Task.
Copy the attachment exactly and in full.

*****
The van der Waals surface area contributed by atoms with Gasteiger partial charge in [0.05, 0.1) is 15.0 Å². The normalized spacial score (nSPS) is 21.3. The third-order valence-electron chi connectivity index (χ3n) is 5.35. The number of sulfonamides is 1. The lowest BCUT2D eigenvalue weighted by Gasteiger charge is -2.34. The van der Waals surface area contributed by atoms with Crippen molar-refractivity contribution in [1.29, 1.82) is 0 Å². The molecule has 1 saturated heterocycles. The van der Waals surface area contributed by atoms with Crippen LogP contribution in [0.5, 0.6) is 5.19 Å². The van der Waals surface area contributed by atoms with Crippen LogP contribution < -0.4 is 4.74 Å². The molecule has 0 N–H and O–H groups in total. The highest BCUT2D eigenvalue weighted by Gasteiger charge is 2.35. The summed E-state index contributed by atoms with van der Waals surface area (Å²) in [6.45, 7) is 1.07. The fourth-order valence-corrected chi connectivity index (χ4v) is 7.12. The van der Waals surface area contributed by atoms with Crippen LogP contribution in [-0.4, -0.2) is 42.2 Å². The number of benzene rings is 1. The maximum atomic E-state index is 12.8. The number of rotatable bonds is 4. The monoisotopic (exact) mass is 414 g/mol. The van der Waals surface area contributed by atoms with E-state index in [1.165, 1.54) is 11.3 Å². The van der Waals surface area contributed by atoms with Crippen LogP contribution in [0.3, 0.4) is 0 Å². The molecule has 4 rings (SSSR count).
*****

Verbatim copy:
The van der Waals surface area contributed by atoms with Gasteiger partial charge in [0.05, 0.1) is 15.0 Å². The normalized spacial score (nSPS) is 21.3. The third-order valence-electron chi connectivity index (χ3n) is 5.35. The number of sulfonamides is 1. The lowest BCUT2D eigenvalue weighted by Gasteiger charge is -2.34. The van der Waals surface area contributed by atoms with Crippen molar-refractivity contribution in [1.29, 1.82) is 0 Å². The molecule has 1 saturated heterocycles. The van der Waals surface area contributed by atoms with Crippen LogP contribution in [0.5, 0.6) is 5.19 Å². The van der Waals surface area contributed by atoms with Crippen LogP contribution < -0.4 is 4.74 Å². The molecule has 0 N–H and O–H groups in total. The highest BCUT2D eigenvalue weighted by Gasteiger charge is 2.35. The summed E-state index contributed by atoms with van der Waals surface area (Å²) in [6.45, 7) is 1.07. The fourth-order valence-corrected chi connectivity index (χ4v) is 7.12. The van der Waals surface area contributed by atoms with Crippen LogP contribution in [-0.4, -0.2) is 42.2 Å². The number of benzene rings is 1. The maximum atomic E-state index is 12.8. The number of rotatable bonds is 4. The monoisotopic (exact) mass is 414 g/mol. The van der Waals surface area contributed by atoms with E-state index in [1.165, 1.54) is 11.3 Å². The van der Waals surface area contributed by atoms with Crippen LogP contribution in [0.3, 0.4) is 0 Å². The molecule has 4 rings (SSSR count).